Forget about NAFTA or OPEC or TPP or crowd size or hand size or any other acronym or stat or concept that obsesses the financial press these days. Only two numbers actually matter.
The first is $20 trillion, which is the level the US federal debt will exceed sometime around June of this year. Here’s the current total as measured by the US Debt Clock:
To put $20 trillion into perspective, it’s about $160,000 per US taxpayer, and exists in addition to the mortgage, credit card, auto, and student debt that our hypothetical taxpayer probably carries. It is in short, way too much for the average wage slave to manage without some kind of existential crisis.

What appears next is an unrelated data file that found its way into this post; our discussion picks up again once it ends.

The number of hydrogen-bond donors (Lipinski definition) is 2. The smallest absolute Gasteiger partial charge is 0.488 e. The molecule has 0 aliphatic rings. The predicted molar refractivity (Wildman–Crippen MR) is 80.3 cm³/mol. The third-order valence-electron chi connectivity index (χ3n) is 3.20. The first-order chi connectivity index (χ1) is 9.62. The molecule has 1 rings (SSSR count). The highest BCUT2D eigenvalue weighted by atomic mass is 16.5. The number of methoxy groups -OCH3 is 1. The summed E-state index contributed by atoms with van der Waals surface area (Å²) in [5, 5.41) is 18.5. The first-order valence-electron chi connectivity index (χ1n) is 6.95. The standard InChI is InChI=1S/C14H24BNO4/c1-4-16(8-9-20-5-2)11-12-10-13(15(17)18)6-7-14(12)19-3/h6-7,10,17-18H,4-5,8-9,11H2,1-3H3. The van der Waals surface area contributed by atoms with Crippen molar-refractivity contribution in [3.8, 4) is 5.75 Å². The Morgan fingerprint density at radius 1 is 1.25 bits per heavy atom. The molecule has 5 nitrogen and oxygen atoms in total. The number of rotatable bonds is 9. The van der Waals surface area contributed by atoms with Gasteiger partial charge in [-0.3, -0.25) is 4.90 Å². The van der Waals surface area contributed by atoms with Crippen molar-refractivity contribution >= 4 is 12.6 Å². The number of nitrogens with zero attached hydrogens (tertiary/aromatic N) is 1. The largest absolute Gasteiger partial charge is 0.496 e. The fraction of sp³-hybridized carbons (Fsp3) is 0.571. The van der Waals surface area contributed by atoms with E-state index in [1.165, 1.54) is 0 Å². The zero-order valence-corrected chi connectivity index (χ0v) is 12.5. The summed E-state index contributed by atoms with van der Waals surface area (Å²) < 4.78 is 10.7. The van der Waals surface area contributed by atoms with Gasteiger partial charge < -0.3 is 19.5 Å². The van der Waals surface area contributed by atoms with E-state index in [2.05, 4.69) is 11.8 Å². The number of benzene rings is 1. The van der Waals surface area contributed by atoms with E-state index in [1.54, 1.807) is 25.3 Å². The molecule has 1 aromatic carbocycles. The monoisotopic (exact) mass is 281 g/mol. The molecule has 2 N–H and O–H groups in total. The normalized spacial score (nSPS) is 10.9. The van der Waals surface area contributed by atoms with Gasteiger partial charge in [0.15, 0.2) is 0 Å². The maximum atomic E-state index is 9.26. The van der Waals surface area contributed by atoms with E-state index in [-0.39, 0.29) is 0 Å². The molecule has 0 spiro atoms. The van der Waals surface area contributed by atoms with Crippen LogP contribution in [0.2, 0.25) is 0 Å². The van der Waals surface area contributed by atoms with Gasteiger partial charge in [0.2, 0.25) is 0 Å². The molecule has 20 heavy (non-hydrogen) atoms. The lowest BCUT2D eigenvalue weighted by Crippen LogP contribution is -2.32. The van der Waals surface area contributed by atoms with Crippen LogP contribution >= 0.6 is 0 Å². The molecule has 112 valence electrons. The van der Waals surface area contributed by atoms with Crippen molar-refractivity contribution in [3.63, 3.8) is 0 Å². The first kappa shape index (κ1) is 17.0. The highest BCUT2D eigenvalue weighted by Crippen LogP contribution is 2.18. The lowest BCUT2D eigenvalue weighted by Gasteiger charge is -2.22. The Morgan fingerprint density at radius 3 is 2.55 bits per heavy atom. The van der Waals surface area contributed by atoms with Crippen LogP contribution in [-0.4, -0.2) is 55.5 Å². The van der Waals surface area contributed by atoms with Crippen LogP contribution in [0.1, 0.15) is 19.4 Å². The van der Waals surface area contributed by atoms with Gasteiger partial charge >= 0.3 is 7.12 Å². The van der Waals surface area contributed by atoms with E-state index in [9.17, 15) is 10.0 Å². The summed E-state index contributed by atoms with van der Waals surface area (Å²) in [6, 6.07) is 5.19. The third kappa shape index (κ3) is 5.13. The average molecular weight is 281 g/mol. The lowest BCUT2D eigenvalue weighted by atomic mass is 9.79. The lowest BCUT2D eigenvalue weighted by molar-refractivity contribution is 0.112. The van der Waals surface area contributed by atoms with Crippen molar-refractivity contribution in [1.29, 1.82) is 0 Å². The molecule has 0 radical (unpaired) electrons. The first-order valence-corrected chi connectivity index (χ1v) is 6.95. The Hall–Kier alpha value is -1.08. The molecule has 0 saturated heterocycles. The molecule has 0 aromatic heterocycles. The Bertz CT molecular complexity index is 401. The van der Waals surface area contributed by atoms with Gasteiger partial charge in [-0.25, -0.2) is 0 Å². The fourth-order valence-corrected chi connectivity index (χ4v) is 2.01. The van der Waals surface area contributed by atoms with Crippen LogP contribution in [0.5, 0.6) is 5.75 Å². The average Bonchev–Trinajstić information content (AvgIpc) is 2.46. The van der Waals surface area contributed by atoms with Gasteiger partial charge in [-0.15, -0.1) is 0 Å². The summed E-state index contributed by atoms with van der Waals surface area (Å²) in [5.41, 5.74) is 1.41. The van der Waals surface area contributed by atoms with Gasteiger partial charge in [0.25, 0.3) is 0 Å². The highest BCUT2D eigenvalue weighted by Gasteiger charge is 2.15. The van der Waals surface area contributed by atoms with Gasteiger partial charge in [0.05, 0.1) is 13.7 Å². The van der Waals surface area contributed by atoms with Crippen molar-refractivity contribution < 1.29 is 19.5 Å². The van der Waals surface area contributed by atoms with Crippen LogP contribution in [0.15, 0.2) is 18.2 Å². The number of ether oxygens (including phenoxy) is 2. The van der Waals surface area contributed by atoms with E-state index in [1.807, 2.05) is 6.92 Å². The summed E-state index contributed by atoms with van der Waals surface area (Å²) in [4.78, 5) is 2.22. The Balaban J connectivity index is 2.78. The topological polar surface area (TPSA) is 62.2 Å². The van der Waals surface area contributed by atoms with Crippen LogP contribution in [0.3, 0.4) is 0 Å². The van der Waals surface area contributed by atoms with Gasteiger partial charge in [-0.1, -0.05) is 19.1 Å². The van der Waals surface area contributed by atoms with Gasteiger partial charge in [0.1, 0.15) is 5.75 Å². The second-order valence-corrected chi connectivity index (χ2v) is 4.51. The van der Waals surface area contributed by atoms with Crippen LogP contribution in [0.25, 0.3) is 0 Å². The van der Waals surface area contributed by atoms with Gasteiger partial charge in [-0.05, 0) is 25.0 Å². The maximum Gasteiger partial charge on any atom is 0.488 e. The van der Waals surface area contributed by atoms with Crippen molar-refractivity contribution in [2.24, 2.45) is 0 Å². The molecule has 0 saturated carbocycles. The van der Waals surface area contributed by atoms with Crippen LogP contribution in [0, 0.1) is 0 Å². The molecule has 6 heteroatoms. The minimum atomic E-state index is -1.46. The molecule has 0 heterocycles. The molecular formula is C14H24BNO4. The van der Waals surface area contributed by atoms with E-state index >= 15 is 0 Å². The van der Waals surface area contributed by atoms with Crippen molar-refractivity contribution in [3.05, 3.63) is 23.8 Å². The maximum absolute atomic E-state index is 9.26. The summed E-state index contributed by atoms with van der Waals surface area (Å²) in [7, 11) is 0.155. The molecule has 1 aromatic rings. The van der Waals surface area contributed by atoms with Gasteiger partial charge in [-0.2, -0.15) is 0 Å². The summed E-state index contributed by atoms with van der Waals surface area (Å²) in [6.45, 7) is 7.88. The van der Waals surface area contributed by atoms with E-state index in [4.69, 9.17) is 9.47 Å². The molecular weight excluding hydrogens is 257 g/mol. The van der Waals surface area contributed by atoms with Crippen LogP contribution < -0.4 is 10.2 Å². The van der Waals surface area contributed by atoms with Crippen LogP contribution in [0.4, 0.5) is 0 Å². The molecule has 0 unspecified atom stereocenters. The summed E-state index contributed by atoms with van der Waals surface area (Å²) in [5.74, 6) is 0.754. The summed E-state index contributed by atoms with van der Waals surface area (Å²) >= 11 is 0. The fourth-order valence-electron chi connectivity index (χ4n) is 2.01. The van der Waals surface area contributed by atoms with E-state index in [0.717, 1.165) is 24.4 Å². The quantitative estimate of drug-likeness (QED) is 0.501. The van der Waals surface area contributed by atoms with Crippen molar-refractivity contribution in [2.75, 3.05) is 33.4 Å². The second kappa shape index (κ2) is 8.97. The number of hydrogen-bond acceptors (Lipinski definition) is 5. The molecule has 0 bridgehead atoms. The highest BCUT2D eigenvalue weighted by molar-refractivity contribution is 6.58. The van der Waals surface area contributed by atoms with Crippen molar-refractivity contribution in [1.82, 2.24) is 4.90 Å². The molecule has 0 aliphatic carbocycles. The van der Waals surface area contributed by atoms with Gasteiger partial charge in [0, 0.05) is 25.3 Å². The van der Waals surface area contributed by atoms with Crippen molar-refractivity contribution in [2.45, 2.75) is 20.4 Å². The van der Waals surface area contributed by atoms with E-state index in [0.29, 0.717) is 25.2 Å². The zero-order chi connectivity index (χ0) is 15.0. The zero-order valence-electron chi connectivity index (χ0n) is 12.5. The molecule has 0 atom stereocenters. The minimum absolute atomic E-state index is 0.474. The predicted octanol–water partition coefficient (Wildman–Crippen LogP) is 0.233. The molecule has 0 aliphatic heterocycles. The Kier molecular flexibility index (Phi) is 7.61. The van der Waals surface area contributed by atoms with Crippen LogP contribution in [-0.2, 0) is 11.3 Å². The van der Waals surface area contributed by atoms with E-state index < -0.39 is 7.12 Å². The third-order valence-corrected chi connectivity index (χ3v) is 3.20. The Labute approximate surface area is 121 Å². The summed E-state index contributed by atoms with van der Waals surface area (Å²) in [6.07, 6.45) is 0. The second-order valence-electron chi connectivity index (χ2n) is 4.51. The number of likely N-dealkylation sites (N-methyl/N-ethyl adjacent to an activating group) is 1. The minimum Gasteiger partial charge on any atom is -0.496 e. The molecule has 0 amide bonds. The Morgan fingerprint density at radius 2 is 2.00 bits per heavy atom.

It’s also way more than it used to be. During his tenure, president George W. Bush (2000 – 2008) nearly doubled the government’s debt, which is to say his administration borrowed as much as all its predecessors from Washington through Clinton combined. At the time this seemed like a never-to-be-duplicated feat of governmental profligacy. But the very next administration topped it, taking the federal debt from $10 trillion to the soon-to-be-achieved $20 trillion. And the incoming administration apparently sees no problem with continuing the pattern.